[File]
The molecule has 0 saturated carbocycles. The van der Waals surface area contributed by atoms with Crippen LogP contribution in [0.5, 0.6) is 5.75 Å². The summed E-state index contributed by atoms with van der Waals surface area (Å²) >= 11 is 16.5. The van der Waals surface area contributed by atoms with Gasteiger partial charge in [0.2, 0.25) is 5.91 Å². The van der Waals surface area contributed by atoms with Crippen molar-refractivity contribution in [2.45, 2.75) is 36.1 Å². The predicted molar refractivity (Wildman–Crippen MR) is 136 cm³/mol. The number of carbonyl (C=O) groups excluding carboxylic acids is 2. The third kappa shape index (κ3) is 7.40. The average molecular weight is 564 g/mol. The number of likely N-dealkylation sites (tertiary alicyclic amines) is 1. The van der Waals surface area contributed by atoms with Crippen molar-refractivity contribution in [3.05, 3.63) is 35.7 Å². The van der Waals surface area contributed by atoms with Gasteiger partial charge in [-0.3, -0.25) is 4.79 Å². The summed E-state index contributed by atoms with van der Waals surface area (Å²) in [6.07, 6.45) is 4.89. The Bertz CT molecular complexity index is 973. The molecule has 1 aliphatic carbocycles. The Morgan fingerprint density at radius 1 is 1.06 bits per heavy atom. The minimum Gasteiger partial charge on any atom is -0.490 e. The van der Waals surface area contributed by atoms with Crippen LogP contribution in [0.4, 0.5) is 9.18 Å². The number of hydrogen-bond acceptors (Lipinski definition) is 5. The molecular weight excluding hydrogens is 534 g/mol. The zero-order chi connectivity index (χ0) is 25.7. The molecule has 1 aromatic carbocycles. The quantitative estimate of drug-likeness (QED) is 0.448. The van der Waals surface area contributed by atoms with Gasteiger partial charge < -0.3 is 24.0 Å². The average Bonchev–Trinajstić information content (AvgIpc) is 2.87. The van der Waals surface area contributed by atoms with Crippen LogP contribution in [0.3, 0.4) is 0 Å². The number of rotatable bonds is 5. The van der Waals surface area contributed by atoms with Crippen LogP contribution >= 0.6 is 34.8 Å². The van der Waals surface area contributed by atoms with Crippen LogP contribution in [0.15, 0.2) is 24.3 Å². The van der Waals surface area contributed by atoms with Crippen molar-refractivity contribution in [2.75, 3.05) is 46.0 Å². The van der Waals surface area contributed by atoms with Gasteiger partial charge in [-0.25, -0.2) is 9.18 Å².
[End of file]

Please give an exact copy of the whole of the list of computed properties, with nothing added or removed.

The molecule has 0 saturated carbocycles. The van der Waals surface area contributed by atoms with Crippen LogP contribution in [0.5, 0.6) is 5.75 Å². The summed E-state index contributed by atoms with van der Waals surface area (Å²) >= 11 is 16.5. The van der Waals surface area contributed by atoms with Gasteiger partial charge in [0.2, 0.25) is 5.91 Å². The van der Waals surface area contributed by atoms with Crippen molar-refractivity contribution in [2.45, 2.75) is 36.1 Å². The predicted molar refractivity (Wildman–Crippen MR) is 136 cm³/mol. The number of carbonyl (C=O) groups excluding carboxylic acids is 2. The third kappa shape index (κ3) is 7.40. The average molecular weight is 564 g/mol. The number of likely N-dealkylation sites (tertiary alicyclic amines) is 1. The van der Waals surface area contributed by atoms with Crippen molar-refractivity contribution in [3.05, 3.63) is 35.7 Å². The van der Waals surface area contributed by atoms with Gasteiger partial charge in [-0.3, -0.25) is 4.79 Å². The summed E-state index contributed by atoms with van der Waals surface area (Å²) in [6.07, 6.45) is 4.89. The Bertz CT molecular complexity index is 973. The molecule has 1 aliphatic carbocycles. The Morgan fingerprint density at radius 1 is 1.06 bits per heavy atom. The minimum Gasteiger partial charge on any atom is -0.490 e. The van der Waals surface area contributed by atoms with Crippen LogP contribution in [0.4, 0.5) is 9.18 Å². The number of hydrogen-bond acceptors (Lipinski definition) is 5. The molecular weight excluding hydrogens is 534 g/mol. The zero-order chi connectivity index (χ0) is 25.7. The molecule has 1 aromatic carbocycles. The quantitative estimate of drug-likeness (QED) is 0.448. The van der Waals surface area contributed by atoms with Gasteiger partial charge < -0.3 is 24.0 Å². The average Bonchev–Trinajstić information content (AvgIpc) is 2.87. The van der Waals surface area contributed by atoms with Crippen LogP contribution in [0.3, 0.4) is 0 Å². The number of rotatable bonds is 5. The van der Waals surface area contributed by atoms with Crippen LogP contribution >= 0.6 is 34.8 Å². The van der Waals surface area contributed by atoms with Crippen LogP contribution in [0.15, 0.2) is 24.3 Å². The van der Waals surface area contributed by atoms with Crippen molar-refractivity contribution in [2.75, 3.05) is 46.0 Å². The van der Waals surface area contributed by atoms with Gasteiger partial charge in [-0.25, -0.2) is 9.18 Å².